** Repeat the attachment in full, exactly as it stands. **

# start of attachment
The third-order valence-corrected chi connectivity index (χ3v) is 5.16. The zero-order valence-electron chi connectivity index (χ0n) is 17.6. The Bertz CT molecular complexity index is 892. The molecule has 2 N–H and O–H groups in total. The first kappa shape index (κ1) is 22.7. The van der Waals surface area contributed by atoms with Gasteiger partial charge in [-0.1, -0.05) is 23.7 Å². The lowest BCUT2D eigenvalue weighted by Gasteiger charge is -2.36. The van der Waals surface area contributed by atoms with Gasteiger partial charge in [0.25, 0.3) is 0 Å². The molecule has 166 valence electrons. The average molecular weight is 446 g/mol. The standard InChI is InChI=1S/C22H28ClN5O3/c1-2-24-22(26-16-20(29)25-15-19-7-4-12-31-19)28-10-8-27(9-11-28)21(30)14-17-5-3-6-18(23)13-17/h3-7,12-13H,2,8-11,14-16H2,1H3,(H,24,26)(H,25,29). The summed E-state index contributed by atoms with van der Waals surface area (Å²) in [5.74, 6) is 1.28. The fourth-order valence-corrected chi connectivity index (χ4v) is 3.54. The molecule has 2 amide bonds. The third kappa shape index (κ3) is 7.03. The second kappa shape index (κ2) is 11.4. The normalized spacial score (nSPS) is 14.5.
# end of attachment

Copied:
The third-order valence-corrected chi connectivity index (χ3v) is 5.16. The zero-order valence-electron chi connectivity index (χ0n) is 17.6. The Bertz CT molecular complexity index is 892. The molecule has 2 N–H and O–H groups in total. The first kappa shape index (κ1) is 22.7. The van der Waals surface area contributed by atoms with Gasteiger partial charge in [-0.1, -0.05) is 23.7 Å². The lowest BCUT2D eigenvalue weighted by Gasteiger charge is -2.36. The van der Waals surface area contributed by atoms with Gasteiger partial charge in [0.25, 0.3) is 0 Å². The molecule has 166 valence electrons. The average molecular weight is 446 g/mol. The standard InChI is InChI=1S/C22H28ClN5O3/c1-2-24-22(26-16-20(29)25-15-19-7-4-12-31-19)28-10-8-27(9-11-28)21(30)14-17-5-3-6-18(23)13-17/h3-7,12-13H,2,8-11,14-16H2,1H3,(H,24,26)(H,25,29). The summed E-state index contributed by atoms with van der Waals surface area (Å²) in [5.74, 6) is 1.28. The fourth-order valence-corrected chi connectivity index (χ4v) is 3.54. The molecule has 2 amide bonds. The third kappa shape index (κ3) is 7.03. The second kappa shape index (κ2) is 11.4. The normalized spacial score (nSPS) is 14.5.